The United States is beginning to realize the importance of diversification of Hardwood Export markets.
China imposes tariffs on imported American hardwood products, which sounds an alarm to the American timber industry. So far, one third of the lumber produced by American sawmills has been exported to the Chinese market. The Sino-US trade war is a major challenge to the American sawmill industry.
_Uncertainty in Sino-US relations has increased pressure on the industry as a whole. What is more difficult is that the tariff increases coincide with the slowdown in China’s economy. Exports to China have long helped the United States survive the recession, and American industry is heavily dependent on the Chinese market. But now, many board traders are discussing that putting so many eggs in the basket in China is not a long-term wisdom. People are increasingly aware of the importance of market diversification.
_The United States may provide some opportunities, and there are rumors that some form of promotion will be carried out at home. But expanding export routes is also seen as key. Opportunities have been seen in the Middle East, North Africa, other parts of Asia and Mexico, as well as in India, where many small and medium-sized enterprises use large quantities of timber, which is equally important.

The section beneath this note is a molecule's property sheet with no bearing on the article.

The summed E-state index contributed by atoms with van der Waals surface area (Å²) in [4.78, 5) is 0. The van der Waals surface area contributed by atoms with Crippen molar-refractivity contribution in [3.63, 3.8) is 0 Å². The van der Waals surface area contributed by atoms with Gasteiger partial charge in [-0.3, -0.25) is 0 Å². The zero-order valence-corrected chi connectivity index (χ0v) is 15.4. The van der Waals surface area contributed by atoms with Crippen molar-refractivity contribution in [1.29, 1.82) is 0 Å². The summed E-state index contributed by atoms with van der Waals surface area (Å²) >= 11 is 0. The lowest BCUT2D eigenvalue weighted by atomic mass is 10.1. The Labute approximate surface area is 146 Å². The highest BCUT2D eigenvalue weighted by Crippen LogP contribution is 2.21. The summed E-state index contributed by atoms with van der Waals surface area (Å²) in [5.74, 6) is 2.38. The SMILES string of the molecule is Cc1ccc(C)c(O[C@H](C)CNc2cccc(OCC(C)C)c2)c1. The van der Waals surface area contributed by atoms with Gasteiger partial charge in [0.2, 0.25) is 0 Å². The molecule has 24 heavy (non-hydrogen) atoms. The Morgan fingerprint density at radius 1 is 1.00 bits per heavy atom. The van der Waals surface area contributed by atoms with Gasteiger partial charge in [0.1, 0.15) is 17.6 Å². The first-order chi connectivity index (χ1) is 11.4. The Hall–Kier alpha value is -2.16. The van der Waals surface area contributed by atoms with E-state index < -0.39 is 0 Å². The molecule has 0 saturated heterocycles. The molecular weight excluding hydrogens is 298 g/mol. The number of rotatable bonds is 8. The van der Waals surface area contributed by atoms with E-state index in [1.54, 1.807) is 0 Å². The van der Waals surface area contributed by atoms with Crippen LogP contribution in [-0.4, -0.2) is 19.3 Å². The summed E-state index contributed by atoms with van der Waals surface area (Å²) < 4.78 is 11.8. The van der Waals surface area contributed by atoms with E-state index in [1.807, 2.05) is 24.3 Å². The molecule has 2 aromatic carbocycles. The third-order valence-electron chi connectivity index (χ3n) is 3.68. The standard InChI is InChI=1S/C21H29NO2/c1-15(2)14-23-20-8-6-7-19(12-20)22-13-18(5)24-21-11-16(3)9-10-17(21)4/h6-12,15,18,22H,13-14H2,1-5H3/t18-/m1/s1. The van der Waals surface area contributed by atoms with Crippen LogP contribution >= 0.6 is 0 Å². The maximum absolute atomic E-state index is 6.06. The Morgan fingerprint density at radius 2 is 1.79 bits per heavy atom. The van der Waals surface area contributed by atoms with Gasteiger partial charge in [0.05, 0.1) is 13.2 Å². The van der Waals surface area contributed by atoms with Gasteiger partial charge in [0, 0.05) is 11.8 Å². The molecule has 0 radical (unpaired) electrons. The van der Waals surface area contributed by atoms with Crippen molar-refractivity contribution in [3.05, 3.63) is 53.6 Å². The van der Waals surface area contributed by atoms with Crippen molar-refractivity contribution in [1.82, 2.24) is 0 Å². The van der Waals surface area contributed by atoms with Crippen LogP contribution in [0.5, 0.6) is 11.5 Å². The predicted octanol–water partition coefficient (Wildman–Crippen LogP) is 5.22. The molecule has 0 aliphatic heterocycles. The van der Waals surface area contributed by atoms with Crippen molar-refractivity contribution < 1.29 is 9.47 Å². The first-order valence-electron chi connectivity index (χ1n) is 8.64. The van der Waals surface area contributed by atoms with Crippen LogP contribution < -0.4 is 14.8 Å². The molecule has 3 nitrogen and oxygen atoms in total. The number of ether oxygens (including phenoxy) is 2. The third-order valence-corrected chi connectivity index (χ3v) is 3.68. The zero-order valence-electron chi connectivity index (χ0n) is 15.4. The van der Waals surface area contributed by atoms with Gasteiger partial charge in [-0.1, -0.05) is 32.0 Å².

The United States is also committed to strengthening existing channels of communication and building new contacts in Europe. Europe already has seven of the 12 largest hardwood export markets in the United States. Europe is not only a long-term cooperative hardwood market in the United States, but also a high-end market, with a strong environmental awareness, has been committed to maintaining the sustainability and legitimacy of hardwood development.
For European customers, this means a new opportunity to develop partnerships with the United States, where they can reach out to new varieties and distribute them to manufacturers. Especially in an increasingly environmentally conscious world, it is becoming more and more meaningful to maximize the use of the most productive and renewable red oak trees, while one third of the hardwood forests in the United States are red oak trees.